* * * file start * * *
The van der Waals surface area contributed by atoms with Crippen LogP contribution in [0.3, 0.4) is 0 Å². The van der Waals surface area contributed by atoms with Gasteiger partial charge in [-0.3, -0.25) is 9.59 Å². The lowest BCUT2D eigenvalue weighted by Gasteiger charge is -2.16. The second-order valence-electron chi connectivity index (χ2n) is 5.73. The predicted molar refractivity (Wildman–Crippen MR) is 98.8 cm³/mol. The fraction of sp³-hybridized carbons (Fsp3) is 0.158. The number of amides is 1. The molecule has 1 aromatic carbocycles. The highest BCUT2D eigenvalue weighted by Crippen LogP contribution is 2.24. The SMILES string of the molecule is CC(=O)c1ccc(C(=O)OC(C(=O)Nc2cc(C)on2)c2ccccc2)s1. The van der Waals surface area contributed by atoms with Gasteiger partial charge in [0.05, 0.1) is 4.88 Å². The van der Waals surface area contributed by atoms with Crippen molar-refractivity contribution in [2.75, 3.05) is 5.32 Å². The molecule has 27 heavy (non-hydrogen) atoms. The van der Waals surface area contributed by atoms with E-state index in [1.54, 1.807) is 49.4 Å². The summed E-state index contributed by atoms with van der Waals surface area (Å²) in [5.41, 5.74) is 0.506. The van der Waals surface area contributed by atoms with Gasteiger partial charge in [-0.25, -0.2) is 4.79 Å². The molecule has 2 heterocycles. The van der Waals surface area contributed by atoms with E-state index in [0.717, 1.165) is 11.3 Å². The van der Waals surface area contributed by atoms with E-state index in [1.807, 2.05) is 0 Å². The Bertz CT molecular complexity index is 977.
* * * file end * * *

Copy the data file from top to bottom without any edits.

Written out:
The van der Waals surface area contributed by atoms with Crippen LogP contribution in [0.3, 0.4) is 0 Å². The van der Waals surface area contributed by atoms with Gasteiger partial charge in [-0.3, -0.25) is 9.59 Å². The lowest BCUT2D eigenvalue weighted by Gasteiger charge is -2.16. The second-order valence-electron chi connectivity index (χ2n) is 5.73. The predicted molar refractivity (Wildman–Crippen MR) is 98.8 cm³/mol. The fraction of sp³-hybridized carbons (Fsp3) is 0.158. The number of amides is 1. The molecule has 1 aromatic carbocycles. The highest BCUT2D eigenvalue weighted by Crippen LogP contribution is 2.24. The SMILES string of the molecule is CC(=O)c1ccc(C(=O)OC(C(=O)Nc2cc(C)on2)c2ccccc2)s1. The van der Waals surface area contributed by atoms with Gasteiger partial charge in [0.05, 0.1) is 4.88 Å². The van der Waals surface area contributed by atoms with Crippen molar-refractivity contribution in [2.75, 3.05) is 5.32 Å². The molecule has 27 heavy (non-hydrogen) atoms. The van der Waals surface area contributed by atoms with E-state index in [1.54, 1.807) is 49.4 Å². The summed E-state index contributed by atoms with van der Waals surface area (Å²) in [5.41, 5.74) is 0.506. The van der Waals surface area contributed by atoms with Gasteiger partial charge in [-0.25, -0.2) is 4.79 Å². The molecule has 2 heterocycles. The van der Waals surface area contributed by atoms with E-state index in [0.717, 1.165) is 11.3 Å². The van der Waals surface area contributed by atoms with E-state index in [1.807, 2.05) is 0 Å². The Bertz CT molecular complexity index is 977.